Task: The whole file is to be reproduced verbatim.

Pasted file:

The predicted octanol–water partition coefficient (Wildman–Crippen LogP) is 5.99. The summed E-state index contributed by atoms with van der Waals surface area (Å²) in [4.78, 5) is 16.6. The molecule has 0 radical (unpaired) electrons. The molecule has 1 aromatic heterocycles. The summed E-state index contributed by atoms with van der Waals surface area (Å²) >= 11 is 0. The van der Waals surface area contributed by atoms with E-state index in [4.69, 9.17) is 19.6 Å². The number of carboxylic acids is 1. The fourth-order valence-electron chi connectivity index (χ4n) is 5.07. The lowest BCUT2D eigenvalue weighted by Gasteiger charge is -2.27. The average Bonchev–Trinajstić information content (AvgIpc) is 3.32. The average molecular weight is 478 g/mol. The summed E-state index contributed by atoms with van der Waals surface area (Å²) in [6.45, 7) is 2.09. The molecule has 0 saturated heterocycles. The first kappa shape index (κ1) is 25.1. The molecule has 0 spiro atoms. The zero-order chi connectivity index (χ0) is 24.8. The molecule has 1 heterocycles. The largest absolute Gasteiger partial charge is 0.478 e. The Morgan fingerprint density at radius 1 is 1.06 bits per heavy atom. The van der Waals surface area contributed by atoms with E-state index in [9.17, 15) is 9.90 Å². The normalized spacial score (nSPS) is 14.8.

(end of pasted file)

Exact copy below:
The predicted octanol–water partition coefficient (Wildman–Crippen LogP) is 5.99. The summed E-state index contributed by atoms with van der Waals surface area (Å²) in [4.78, 5) is 16.6. The molecule has 0 radical (unpaired) electrons. The molecule has 1 aromatic heterocycles. The summed E-state index contributed by atoms with van der Waals surface area (Å²) >= 11 is 0. The van der Waals surface area contributed by atoms with E-state index in [4.69, 9.17) is 19.6 Å². The number of carboxylic acids is 1. The fourth-order valence-electron chi connectivity index (χ4n) is 5.07. The lowest BCUT2D eigenvalue weighted by Gasteiger charge is -2.27. The average Bonchev–Trinajstić information content (AvgIpc) is 3.32. The average molecular weight is 478 g/mol. The summed E-state index contributed by atoms with van der Waals surface area (Å²) in [6.45, 7) is 2.09. The molecule has 0 saturated heterocycles. The first kappa shape index (κ1) is 25.1. The molecule has 0 spiro atoms. The zero-order chi connectivity index (χ0) is 24.8. The molecule has 1 heterocycles. The largest absolute Gasteiger partial charge is 0.478 e. The Morgan fingerprint density at radius 1 is 1.06 bits per heavy atom. The van der Waals surface area contributed by atoms with E-state index in [9.17, 15) is 9.90 Å². The normalized spacial score (nSPS) is 14.8.